We need to put the patient at the center of what we do, both in the public and the private sectors. We must increase effective collaboration and redirect the country’s current health trends in ways that will help our people have prosperous levels of economic development.

Q: How has the pandemic demonstrated the need for public-private alliances to grow access to healthcare?

A: There is no amount of money that can structurally resolve the extreme needs of our country’s health system. This is not because of the current administration but a result of the accumulated actions of many administrations. We need to put people, families and patients at the center of anything and everything the sector does. Having said this, the best and most effective way to have a positive impact on people most in need is clearly through increased public-private alliances.

Infrastructure, technologies and human resources from the public and private sectors are required to close the access gap to quality healthcare services. The sector is here to help provide critical services to the population and give them the opportunity to grow and to pursue and achieve their dreams. We can find many more ways to use our strengths and complement each other. CCE wants Mexico to become a country that truly provides quality of life and opportunities for economic development.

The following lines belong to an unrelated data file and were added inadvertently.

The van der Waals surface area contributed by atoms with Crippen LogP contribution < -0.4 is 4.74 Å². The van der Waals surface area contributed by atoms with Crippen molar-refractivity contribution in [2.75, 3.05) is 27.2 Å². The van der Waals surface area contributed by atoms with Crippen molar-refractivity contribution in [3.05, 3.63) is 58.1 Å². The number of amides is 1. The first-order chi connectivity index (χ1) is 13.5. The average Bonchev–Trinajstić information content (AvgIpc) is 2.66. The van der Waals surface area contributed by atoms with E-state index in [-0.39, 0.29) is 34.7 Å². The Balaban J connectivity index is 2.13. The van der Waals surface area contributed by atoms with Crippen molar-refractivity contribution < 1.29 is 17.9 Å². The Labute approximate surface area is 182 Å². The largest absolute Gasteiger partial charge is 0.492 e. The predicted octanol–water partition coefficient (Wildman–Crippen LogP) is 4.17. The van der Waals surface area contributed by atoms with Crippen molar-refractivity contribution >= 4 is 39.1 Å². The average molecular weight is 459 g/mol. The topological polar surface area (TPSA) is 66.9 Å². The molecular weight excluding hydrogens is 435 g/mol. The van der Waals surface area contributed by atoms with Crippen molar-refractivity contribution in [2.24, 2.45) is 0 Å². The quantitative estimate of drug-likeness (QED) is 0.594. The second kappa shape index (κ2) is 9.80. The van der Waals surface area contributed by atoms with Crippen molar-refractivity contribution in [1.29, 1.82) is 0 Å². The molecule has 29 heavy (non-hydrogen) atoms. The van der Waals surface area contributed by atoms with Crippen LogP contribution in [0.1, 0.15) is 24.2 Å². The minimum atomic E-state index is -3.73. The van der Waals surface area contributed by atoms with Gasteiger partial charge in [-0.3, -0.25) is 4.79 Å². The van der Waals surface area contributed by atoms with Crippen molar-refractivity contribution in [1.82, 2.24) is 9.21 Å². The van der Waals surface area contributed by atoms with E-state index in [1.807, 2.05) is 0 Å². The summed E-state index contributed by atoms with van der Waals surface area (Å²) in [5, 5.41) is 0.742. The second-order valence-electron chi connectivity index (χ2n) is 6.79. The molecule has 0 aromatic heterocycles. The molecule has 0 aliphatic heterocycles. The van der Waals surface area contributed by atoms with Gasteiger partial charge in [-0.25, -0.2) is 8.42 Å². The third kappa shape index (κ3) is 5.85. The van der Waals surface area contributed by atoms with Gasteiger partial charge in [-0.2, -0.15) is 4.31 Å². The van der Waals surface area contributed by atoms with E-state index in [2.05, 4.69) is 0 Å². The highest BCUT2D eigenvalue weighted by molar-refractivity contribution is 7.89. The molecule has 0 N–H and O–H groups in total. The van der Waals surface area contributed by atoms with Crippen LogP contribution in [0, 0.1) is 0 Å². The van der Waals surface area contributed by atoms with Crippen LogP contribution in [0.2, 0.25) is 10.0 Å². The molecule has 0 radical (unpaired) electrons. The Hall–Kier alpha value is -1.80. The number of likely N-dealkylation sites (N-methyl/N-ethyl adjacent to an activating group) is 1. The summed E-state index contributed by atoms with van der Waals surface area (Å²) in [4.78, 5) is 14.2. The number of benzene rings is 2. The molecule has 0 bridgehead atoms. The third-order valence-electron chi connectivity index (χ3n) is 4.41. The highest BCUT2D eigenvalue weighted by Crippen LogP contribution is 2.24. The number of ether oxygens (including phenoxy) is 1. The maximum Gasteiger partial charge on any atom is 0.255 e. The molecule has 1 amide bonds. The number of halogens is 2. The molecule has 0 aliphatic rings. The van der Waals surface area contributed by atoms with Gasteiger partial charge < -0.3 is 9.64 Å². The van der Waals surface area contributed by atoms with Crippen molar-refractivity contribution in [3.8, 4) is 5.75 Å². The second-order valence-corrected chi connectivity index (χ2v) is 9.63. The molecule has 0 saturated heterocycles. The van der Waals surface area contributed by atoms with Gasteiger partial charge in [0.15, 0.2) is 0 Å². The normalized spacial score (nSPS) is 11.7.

Q: How is the CCE promoting the reactivation of the economy while incorporating the necessary safety measures to contain the spread of COVID-19?

A: The COVID-19 pandemic has finally put health where it should be: as a priority to our quality of life and sustained economic development. The challenges brought by COVID-19 require people, companies and government to quickly adapt to this new normality to protect people’s lives, while helping our economy restart and grow sustainably. CCE has been a leader in pushing forward this message internally and among society. We continue to offer a helping hand to SMEs, as well as to our local and federal governments.

Q: What changes will USMCA bring to Mexico’s healthcare industry?

A: USMCA is the evolution of the greatest economic bloc in the world and one that has provided its members with increased global competitiveness. This is good for our countries and for our people. In healthcare, this means more opportunities to attract innovation, R&D, to grow our local manufacturing platform, to attract medical tourism and to increase penetration of insurance coverage. This translates to opportunities for the economy to grow and to improve quality of life.

Q: How could Mexico join the digital transformation in the healthcare sector?

A: CCE always promotes innovation and sustainable economic development. By improving the competitiveness of Mexico and its healthcare companies, we will be able to improve the quality of and timely access to healthcare services. Digital platforms, artificial intelligence and machine learning can help us leapfrog access challenges and make our national health system more efficient and effective. Technology offers great opportunities to implement and promote effective public policy in prevention, early detection and the effective administration of our infrastructure and our specialized and scarce human resources. 


The Business Coordinating Council (CCE) represents the interests of Mexican businesses to the government. Its Health Commission supports the interests of Mexico’s healthcare companies

Miriam Bello Miriam Bello Journalist and Industry Analyst